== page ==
This post has been edited by pizzaman: 22 September 2009 - 04:45 PM
Posted 22 September 2009 - 05:52 PM
You've got a serious problem, either with your hardware or with something in your configuration. Maybe even a corrupt registry or too many start up processes. It's not an XP problem. My machine has been through several motherboard changes, but XP has never been reinstalled. I boot in about 1 minute, including the post.
Posted 24 September 2009 - 04:24 PM
I Cannot believe Jason Cross would even suggest doing his article and he himself proved it.
Rounding out Jason's 1.92 kwh to just an even 1. Stop and think just a second.... Multiply that times a million PC's, two million PC's?
2,000,000 kwh... Wow Jason, you sure are saving the U.S. a lot of energy.
Ok, so I'm being sarcastic, but in todays day and energy conscience age? How about just taking the extra time to boot your computer and
save the U.S.energy? (not to mention the polution it takes to make those kwh's)
Posted 05 November 2009 - 12:26 PM
- My primary system is a laptop, and I'm always on the go with it.
- When I need the system on, I need it on right-the-heck-now.
- The power drain is minimal, and unless I unplug the power "brick" from the wall it draws some current anyway, so why not put that current to use.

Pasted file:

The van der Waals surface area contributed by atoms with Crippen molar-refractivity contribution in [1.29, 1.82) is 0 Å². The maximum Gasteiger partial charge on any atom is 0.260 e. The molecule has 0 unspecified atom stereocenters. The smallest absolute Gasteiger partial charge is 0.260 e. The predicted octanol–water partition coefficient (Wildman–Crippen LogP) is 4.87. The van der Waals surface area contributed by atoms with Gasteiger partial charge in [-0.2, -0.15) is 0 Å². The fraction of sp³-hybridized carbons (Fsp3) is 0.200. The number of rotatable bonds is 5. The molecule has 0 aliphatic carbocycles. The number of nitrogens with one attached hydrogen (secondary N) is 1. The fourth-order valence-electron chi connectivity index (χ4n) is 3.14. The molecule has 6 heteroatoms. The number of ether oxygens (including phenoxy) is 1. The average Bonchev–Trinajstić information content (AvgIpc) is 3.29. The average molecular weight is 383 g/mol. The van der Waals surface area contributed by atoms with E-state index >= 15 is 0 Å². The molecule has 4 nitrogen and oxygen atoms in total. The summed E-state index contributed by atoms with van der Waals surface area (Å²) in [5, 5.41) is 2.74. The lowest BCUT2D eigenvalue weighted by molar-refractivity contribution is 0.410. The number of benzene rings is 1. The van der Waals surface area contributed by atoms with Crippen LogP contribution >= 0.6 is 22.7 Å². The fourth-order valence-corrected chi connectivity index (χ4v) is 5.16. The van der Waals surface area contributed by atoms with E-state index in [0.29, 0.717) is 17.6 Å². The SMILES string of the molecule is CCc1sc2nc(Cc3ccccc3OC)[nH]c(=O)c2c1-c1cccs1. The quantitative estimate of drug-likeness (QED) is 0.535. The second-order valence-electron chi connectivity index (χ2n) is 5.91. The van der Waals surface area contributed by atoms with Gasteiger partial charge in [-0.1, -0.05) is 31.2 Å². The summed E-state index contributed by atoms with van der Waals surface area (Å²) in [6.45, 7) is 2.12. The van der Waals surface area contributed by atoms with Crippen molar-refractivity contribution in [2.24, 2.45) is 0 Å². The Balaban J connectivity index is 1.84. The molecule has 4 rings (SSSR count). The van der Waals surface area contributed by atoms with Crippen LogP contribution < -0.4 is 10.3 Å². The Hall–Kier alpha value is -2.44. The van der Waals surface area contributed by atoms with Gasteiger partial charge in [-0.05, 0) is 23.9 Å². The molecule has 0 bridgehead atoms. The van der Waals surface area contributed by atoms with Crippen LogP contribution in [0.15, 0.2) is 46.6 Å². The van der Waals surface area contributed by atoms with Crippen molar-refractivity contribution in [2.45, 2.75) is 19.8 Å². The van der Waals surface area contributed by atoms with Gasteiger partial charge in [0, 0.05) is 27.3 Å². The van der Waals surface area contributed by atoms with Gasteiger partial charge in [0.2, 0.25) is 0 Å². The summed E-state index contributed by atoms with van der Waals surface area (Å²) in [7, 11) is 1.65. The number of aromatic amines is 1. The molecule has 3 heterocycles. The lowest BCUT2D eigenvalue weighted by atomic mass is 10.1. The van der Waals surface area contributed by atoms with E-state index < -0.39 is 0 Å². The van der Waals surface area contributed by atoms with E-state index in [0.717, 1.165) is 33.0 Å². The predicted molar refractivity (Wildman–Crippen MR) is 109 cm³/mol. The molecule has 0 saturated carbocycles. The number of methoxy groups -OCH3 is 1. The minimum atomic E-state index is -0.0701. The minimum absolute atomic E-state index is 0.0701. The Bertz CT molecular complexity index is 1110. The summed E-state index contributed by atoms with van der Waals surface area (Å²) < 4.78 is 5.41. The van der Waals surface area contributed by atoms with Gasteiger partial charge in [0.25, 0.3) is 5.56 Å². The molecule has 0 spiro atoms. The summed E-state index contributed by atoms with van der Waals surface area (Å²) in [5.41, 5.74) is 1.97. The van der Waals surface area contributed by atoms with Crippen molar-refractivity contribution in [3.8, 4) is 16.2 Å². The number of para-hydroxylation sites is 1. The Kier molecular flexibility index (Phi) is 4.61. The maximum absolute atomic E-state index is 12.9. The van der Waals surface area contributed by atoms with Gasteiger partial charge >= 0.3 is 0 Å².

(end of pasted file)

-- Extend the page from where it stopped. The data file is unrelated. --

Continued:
My wife's computer, however, is a desktop, and it's set to use hibernation instead of sleep mode. Once hibernated, the power drain is in single-digit milliamps, plus it resumes right where she left off rather than having to reload individual applications.
I only use a full power-off on either system when I need to do work on the innards of the machines. On the laptop, I use hibernation if I'm out and about and need to swap batteries and don't have access to a wall outlet to plug the power supply in, even briefly, to keep things "alive" while swapping out the battery pack.
Yes, I'm environmentally conscious, but everything in moderation. I balance that against my time, which would be wasted if I had to cold-start every time.